John Dowd


Active in the 1970s mail-art scene, those subcultural networks that produced lowbrow hybrids of Conceptualism and Pop, John Dowd made zines and other forms of ephemeral correspondence that collaged celebrity photos from mainstream magazines and characters borrowed from Disney and Tom of Finland. Fanzini, the title of a serial publication that Dowd produced in collaboration with friends and admirers (who organized an informal John Dowd Fan Club), spiced up its genre’s name by rhyming it with Houdini, evoking the hey-presto magic of the Xerox technology he used to copy and recontextualize images. In the small gallery at the rear of Printed Matter, all issues of Fanzini are on view in vitrines along with other zines, and various mail-art pieces and works on paper hang on the walls. One newsprint pinup is scattered with images of both members of British Invasion bands and the black American musicians whose forms they took and adapted. Some of the figures look like they were photographed together, while others are clearly collaged by Dowd’s scissors and paste. The congregation is almost too festive, too inclusive, and comes off as a reminder of the issues of appropriation and erasure that it papers over. Three binders on a shelf, available for viewers to pick up and flip through, contain facsimiles of Dowd’s experiments with the copy machine, where he began by making a copy of the Xerox machine’s empty bed and then copied that, tracing the accumulation of dust and other noise with each iteration. Dowd’s cheap reproducible medium was black-and-white, and his work explored both the social and formal ramifications inherent to that pairing. —Brian Droitcour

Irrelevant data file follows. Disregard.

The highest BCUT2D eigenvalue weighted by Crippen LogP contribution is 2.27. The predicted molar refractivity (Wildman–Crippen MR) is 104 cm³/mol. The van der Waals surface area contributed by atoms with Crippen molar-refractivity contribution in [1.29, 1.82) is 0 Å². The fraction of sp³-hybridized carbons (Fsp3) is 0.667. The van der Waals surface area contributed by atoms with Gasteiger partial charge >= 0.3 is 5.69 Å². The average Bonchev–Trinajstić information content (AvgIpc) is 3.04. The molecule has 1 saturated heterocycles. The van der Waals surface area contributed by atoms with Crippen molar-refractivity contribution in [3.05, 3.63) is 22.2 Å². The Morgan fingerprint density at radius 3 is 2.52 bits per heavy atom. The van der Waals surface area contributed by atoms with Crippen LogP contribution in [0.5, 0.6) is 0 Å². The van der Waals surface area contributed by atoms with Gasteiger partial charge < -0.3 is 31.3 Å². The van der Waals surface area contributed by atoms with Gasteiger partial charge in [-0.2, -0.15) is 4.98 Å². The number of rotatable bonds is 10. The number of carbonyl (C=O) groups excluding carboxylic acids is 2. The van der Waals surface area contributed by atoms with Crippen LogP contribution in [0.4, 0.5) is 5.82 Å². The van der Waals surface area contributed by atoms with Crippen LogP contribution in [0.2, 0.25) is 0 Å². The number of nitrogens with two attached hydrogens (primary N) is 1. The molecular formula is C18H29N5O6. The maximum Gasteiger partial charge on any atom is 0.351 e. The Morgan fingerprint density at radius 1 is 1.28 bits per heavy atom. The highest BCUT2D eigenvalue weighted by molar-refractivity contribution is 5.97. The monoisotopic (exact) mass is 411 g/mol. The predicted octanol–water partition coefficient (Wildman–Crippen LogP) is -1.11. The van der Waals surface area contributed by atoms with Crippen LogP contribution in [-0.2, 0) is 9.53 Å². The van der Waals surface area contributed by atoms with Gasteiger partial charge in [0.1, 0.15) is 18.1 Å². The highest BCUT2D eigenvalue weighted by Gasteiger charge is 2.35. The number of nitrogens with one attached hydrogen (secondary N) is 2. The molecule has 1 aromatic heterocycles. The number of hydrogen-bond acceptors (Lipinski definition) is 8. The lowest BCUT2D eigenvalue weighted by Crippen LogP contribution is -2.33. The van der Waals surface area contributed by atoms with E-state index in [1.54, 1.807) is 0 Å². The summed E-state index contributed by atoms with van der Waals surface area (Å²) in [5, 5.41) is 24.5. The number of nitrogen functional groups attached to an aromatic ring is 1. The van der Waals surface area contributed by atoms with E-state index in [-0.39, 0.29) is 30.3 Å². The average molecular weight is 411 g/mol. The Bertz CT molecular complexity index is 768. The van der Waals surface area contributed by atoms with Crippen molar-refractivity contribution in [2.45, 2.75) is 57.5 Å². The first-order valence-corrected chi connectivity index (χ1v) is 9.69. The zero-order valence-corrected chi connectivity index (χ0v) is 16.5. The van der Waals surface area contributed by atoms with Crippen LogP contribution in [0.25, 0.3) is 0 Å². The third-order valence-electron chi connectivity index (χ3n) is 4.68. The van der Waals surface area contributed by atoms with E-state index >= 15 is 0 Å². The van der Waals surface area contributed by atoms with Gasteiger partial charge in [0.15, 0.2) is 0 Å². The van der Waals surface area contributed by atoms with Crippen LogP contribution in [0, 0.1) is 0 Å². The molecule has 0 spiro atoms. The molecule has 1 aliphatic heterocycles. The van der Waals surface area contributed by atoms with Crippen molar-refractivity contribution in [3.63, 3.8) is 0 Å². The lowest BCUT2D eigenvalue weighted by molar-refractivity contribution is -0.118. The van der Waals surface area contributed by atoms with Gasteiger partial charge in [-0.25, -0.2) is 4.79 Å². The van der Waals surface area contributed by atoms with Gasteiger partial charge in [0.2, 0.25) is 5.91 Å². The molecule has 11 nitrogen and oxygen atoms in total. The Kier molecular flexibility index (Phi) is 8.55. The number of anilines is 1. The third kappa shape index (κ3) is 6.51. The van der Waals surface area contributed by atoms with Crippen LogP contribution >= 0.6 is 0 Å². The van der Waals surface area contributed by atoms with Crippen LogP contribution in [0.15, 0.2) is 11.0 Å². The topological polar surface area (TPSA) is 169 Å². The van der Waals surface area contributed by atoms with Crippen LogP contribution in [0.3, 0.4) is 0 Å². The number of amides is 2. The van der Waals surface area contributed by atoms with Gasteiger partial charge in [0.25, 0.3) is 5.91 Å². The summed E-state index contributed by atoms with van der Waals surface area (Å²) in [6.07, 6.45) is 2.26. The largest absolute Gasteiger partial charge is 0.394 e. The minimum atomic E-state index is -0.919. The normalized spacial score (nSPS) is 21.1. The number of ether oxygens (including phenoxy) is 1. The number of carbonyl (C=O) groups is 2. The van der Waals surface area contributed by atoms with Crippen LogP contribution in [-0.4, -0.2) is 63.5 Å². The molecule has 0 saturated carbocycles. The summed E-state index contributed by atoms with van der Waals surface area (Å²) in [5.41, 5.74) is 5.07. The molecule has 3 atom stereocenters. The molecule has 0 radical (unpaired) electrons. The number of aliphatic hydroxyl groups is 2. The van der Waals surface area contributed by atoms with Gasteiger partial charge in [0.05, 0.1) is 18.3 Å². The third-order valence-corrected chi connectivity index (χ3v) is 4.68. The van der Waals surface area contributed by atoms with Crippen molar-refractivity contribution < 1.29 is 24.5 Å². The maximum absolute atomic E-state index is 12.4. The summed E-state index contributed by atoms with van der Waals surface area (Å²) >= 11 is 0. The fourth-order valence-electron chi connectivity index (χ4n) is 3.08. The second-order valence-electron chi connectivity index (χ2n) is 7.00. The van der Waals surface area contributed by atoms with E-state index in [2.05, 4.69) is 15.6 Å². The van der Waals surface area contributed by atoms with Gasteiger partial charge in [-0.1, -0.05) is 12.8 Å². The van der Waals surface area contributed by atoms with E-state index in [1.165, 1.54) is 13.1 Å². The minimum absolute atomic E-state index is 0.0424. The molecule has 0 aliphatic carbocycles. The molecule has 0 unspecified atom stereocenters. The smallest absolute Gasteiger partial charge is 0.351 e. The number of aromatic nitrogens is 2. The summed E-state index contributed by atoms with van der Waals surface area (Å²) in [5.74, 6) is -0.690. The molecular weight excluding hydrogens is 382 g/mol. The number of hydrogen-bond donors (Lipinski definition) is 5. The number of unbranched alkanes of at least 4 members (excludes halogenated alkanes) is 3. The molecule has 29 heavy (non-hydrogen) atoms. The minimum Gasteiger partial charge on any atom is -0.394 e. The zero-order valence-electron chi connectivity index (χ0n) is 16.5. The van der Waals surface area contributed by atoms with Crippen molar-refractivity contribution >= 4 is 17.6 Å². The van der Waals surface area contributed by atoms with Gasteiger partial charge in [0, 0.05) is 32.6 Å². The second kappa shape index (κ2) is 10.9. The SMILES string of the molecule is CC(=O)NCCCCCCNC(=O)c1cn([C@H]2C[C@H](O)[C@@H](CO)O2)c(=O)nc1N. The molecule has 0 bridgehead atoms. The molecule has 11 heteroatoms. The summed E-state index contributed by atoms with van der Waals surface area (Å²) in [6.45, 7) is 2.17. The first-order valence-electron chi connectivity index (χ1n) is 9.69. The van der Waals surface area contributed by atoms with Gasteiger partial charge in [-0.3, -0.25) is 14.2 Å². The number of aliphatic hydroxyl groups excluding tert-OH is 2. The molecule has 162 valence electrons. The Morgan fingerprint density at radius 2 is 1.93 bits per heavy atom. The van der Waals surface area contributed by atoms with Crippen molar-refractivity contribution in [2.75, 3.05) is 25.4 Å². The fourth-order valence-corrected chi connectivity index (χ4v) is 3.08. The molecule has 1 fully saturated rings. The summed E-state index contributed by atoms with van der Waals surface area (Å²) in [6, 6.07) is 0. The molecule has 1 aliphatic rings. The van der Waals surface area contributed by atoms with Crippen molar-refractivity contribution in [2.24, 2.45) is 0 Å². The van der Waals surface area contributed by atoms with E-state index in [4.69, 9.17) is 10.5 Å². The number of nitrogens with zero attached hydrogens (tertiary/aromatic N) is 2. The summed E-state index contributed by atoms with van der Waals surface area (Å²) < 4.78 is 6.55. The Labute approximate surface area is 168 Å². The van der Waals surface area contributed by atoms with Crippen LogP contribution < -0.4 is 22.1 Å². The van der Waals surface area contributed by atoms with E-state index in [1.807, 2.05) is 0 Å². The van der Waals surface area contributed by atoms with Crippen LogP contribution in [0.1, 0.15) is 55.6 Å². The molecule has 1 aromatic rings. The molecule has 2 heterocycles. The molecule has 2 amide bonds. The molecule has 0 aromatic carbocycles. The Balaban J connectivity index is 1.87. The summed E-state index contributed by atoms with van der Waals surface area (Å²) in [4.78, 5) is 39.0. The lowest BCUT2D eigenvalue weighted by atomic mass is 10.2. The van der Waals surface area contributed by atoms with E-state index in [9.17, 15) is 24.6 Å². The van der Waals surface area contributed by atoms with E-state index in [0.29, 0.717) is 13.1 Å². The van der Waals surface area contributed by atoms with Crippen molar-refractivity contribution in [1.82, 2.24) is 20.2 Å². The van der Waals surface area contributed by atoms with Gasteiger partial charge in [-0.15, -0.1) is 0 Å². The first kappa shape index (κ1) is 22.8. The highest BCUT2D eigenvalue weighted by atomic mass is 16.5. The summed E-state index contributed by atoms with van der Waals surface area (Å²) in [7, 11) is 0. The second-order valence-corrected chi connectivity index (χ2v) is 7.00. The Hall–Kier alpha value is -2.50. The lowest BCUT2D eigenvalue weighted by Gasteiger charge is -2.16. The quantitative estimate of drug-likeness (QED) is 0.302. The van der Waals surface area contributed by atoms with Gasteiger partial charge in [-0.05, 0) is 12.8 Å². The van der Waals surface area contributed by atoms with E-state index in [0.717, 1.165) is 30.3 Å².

Pictured: View of the exhibition “The John Dowd Fan Club,” 2017, at Printed Matter, New York.